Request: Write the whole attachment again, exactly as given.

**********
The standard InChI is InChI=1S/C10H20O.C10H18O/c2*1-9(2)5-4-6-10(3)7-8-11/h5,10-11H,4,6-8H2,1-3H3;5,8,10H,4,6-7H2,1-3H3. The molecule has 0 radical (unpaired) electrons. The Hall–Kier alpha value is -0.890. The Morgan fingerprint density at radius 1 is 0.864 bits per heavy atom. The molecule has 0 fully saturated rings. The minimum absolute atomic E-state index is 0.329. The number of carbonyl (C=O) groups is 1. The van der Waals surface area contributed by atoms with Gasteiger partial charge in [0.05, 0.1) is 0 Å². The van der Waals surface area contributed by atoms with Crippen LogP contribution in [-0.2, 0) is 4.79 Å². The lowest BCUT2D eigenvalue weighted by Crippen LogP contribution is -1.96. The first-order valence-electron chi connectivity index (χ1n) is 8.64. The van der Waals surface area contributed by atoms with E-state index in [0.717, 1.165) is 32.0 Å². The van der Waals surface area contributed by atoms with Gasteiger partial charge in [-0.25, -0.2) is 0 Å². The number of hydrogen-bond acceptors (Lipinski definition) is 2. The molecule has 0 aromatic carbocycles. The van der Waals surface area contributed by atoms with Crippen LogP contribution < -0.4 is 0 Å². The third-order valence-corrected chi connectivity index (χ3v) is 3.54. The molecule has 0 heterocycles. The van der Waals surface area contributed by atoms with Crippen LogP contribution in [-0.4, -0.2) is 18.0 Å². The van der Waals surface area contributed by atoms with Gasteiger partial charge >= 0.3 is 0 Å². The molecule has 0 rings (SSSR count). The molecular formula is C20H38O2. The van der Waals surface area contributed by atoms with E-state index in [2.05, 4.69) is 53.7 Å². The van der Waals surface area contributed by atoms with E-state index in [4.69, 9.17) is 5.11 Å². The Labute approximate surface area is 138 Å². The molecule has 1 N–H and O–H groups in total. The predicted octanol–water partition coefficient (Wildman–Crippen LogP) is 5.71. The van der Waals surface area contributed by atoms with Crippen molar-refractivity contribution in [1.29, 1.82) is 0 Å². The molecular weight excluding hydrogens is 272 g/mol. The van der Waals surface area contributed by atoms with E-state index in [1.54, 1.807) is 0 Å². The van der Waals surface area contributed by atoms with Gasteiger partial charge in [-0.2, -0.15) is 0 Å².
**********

The standard InChI is InChI=1S/C10H20O.C10H18O/c2*1-9(2)5-4-6-10(3)7-8-11/h5,10-11H,4,6-8H2,1-3H3;5,8,10H,4,6-7H2,1-3H3. The molecule has 0 radical (unpaired) electrons. The Hall–Kier alpha value is -0.890. The Morgan fingerprint density at radius 1 is 0.864 bits per heavy atom. The molecule has 0 fully saturated rings. The minimum absolute atomic E-state index is 0.329. The number of carbonyl (C=O) groups is 1. The van der Waals surface area contributed by atoms with Gasteiger partial charge in [0.05, 0.1) is 0 Å². The van der Waals surface area contributed by atoms with Crippen LogP contribution in [-0.2, 0) is 4.79 Å². The lowest BCUT2D eigenvalue weighted by Crippen LogP contribution is -1.96. The first-order valence-electron chi connectivity index (χ1n) is 8.64. The van der Waals surface area contributed by atoms with E-state index in [0.717, 1.165) is 32.0 Å². The van der Waals surface area contributed by atoms with Gasteiger partial charge in [-0.25, -0.2) is 0 Å². The number of hydrogen-bond acceptors (Lipinski definition) is 2. The molecule has 0 aromatic carbocycles. The van der Waals surface area contributed by atoms with Crippen LogP contribution < -0.4 is 0 Å². The third-order valence-corrected chi connectivity index (χ3v) is 3.54. The molecule has 0 heterocycles. The van der Waals surface area contributed by atoms with Crippen LogP contribution in [-0.4, -0.2) is 18.0 Å². The van der Waals surface area contributed by atoms with Gasteiger partial charge >= 0.3 is 0 Å². The molecule has 0 rings (SSSR count). The molecular formula is C20H38O2. The van der Waals surface area contributed by atoms with E-state index in [2.05, 4.69) is 53.7 Å². The van der Waals surface area contributed by atoms with E-state index in [4.69, 9.17) is 5.11 Å². The Labute approximate surface area is 138 Å². The molecule has 1 N–H and O–H groups in total. The predicted octanol–water partition coefficient (Wildman–Crippen LogP) is 5.71. The van der Waals surface area contributed by atoms with Crippen molar-refractivity contribution in [1.29, 1.82) is 0 Å². The molecular weight excluding hydrogens is 272 g/mol. The van der Waals surface area contributed by atoms with E-state index in [1.54, 1.807) is 0 Å². The van der Waals surface area contributed by atoms with Gasteiger partial charge in [-0.2, -0.15) is 0 Å².